Bicycling has changed Memphis but only for "some populations" while excluding others, and it has contributed to "racialized gentrification."
That's the "sobering conclusion" of an academic article published last week in the journal Urban Studies. The report, called "Behind a bicycling boom: Governance, cultural change, and place character in Memphis, Tennessee" was authored by three academics: Kevin T. Smiley from Rice University; Wanda Rushing of the University of Memphis; and Michele Scott of North Carolina State University.
The three reviewed 475 articles from The Commercial Appeal, the Memphis Daily News, and the Memphis Flyer using the search words "bicycling," "greenline," "greenway," and "Harahan." They also reviewed websites of bicycling projects, parks, blogs, and bicycling groups such as the Memphis Hightailers Bicycle Club. And they visited bike paths, restaurants, sidewalks, and streets.
The report said bicycling's success here has come on the heels of massive investments made in bicycling infrastructure — the Shelby Farms Greenline, the miles of new bike lanes all over the city, and the in-progress Main Street to Main Street project that will link Memphis and West Memphis via bike and pedestrian lanes.
- Bianca Phillips
- Madison bike lane
But the study said those amenities are part of a new economic development push from a political culture that favors "citizen consumers" or members of the "creative class" without giving further definition. The new political culture also favors private developers or "growth machine elites" that have seen their bottom lines grow thanks to more bicycles on the roads. Politicians pushing bicycle amenities get political capital from the creative class and campaign contributions from developers, the study said.
Still, Smiley, a co-author on the report, said bicycling amenities are not bad for Memphis. Instead, he said, the installations have "given people a lot of hope."
"You can take that kind of spirit and make sure that kind of spirit is being applied across all kinds of different divisions of your city," Smiley said.
Smiley added that he knows bicycle lanes run through "black neighborhoods, white neighborhoods, all parts of the city." But he said his research team is concerned that as more money is invested in bicycle infrastructure, "it's not going to be as equal."
"The crux of the misinformation in the article itself is that it makes an assumption about who is actually benefiting by increasing bicycle infrastructure," said Kyle Wagenshutz, bicycle/pedestrian coordinator for the City of Memphis Division of Engineering. "It makes the case that only well-to-do, wealthy, white people are the ones benefiting from this infrastructure."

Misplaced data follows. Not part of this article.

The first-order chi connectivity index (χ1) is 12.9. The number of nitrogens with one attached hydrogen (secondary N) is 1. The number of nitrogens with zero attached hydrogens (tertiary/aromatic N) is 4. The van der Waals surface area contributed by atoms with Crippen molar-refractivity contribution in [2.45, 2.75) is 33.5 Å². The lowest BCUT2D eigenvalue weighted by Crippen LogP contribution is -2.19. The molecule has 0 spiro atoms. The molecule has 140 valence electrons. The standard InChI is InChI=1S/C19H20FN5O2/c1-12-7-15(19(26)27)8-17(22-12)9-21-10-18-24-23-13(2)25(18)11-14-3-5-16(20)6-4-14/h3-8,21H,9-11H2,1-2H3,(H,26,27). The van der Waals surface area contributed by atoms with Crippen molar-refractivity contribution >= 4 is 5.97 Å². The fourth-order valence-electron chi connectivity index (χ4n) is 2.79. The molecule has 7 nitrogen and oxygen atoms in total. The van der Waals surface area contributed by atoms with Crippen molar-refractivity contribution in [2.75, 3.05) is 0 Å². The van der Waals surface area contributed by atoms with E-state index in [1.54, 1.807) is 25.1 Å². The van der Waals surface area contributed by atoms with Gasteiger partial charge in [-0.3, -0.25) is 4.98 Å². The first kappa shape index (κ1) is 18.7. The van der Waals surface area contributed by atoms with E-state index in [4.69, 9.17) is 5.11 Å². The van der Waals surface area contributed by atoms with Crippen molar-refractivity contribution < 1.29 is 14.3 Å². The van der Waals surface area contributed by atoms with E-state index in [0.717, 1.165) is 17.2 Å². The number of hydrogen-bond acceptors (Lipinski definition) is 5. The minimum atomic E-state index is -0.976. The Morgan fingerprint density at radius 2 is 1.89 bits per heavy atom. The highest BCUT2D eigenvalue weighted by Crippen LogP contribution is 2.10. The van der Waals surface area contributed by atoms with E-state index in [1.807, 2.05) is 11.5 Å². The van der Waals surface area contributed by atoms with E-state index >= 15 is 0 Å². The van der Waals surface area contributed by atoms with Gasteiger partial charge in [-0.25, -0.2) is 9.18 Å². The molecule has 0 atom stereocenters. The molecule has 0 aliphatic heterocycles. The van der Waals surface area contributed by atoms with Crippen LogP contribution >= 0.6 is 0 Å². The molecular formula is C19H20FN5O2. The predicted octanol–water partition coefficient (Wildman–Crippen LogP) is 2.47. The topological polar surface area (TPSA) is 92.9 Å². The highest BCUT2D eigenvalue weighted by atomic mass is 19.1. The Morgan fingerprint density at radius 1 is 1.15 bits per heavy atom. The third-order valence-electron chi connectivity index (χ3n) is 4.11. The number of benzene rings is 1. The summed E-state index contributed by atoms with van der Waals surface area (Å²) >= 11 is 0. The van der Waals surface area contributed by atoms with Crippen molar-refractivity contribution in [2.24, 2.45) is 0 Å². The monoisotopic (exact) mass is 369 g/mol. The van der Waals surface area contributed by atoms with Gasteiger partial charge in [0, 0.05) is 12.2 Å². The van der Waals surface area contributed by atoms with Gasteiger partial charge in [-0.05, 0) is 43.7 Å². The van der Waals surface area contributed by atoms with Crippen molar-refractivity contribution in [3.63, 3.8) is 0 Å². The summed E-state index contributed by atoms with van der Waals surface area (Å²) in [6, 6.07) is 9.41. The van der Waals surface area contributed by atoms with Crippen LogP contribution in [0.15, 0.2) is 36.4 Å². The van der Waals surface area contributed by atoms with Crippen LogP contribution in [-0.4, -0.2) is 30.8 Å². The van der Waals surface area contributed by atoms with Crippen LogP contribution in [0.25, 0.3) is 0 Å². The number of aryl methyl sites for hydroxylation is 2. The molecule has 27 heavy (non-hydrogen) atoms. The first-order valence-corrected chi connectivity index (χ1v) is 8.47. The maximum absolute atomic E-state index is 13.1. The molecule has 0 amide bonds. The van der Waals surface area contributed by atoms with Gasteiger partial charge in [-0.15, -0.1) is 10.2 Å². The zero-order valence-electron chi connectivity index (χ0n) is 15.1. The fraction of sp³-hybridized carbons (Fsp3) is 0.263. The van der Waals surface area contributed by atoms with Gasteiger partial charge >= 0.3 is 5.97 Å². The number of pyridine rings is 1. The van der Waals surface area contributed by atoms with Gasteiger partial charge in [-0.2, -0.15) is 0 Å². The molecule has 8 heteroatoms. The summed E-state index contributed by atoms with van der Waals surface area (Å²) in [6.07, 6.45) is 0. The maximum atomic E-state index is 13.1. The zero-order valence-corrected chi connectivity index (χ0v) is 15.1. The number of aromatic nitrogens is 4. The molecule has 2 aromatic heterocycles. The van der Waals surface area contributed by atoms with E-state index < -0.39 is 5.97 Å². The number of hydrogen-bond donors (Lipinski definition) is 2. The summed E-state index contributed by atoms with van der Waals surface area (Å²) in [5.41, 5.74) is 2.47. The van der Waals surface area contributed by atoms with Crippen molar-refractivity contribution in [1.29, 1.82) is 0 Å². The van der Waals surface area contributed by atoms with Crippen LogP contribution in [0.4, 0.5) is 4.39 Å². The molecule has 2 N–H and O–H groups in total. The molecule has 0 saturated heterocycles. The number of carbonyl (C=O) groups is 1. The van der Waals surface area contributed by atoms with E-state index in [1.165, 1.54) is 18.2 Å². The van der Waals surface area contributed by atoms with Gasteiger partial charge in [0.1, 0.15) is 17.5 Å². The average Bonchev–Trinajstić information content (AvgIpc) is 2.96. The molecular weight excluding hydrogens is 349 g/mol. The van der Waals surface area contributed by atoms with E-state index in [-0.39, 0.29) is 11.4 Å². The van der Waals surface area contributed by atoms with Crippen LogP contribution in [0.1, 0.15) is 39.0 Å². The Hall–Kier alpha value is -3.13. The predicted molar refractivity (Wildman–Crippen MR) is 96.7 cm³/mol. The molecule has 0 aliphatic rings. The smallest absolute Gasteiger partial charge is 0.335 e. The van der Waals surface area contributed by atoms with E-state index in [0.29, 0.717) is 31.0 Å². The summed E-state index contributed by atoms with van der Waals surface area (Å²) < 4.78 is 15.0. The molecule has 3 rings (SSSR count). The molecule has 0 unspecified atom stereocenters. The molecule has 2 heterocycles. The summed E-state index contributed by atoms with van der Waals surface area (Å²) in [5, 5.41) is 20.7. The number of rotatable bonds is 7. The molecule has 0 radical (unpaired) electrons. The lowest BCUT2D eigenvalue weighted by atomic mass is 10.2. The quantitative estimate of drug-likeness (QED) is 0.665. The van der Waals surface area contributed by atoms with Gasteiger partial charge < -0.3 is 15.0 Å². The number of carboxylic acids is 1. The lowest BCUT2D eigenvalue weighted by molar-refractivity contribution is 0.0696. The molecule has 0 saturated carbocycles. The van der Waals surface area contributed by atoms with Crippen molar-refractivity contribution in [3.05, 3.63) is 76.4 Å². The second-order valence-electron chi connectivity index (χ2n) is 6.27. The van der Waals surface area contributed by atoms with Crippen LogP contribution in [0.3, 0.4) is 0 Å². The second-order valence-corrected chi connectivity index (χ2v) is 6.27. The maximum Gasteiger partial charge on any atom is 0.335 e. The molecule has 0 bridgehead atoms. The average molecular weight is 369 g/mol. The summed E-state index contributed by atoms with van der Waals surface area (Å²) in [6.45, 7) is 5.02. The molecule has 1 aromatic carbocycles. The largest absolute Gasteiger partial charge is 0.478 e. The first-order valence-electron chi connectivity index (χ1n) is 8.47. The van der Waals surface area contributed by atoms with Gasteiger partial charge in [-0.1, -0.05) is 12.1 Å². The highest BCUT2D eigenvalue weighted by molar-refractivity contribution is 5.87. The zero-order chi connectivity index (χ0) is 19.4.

Wagenshutz said bike lanes exist in all Memphis neighborhoods. He pointed to the South Memphis Greenline and to the planned $3 million Chelsea Avenue Greenline, which will link the New Chicago neighborhood to Second street.
Looking forward, the study said the Main Street to Main Street bicycle path project will deepen the "racialized gentrification" already present in the South Main neighborhood. The authors point to U.S. Census data that show a "sharp decrease in black population and a rise in socioeconomic status" in the neighborhood over the past decade.
"It's not just about the bridge itself. It's about the pathways to that bridge and facilitating the kinds of protections that can be in place to benefit all of the populations around there," Smiley said. "Because you don't want this kind of racialized gentrification to come from the type of infrastructure, you also want to benefit all these different populations."
Wagenshutz said the article only refers to a small subset of U.S. Census data to justify their claims and that the data does "not accurately reflect the point they are trying to make." He said much was left out of the article including the changes at the Memphis Area Transportation Authority, which will likely improve transportation across the city.
"By dismissing all of that and dismissing the work that is happening in communities across the city, the study falls short, in my estimation, of painting an accurate picture of who is actually benefitting by the bicycling boom," Wagenshutz said.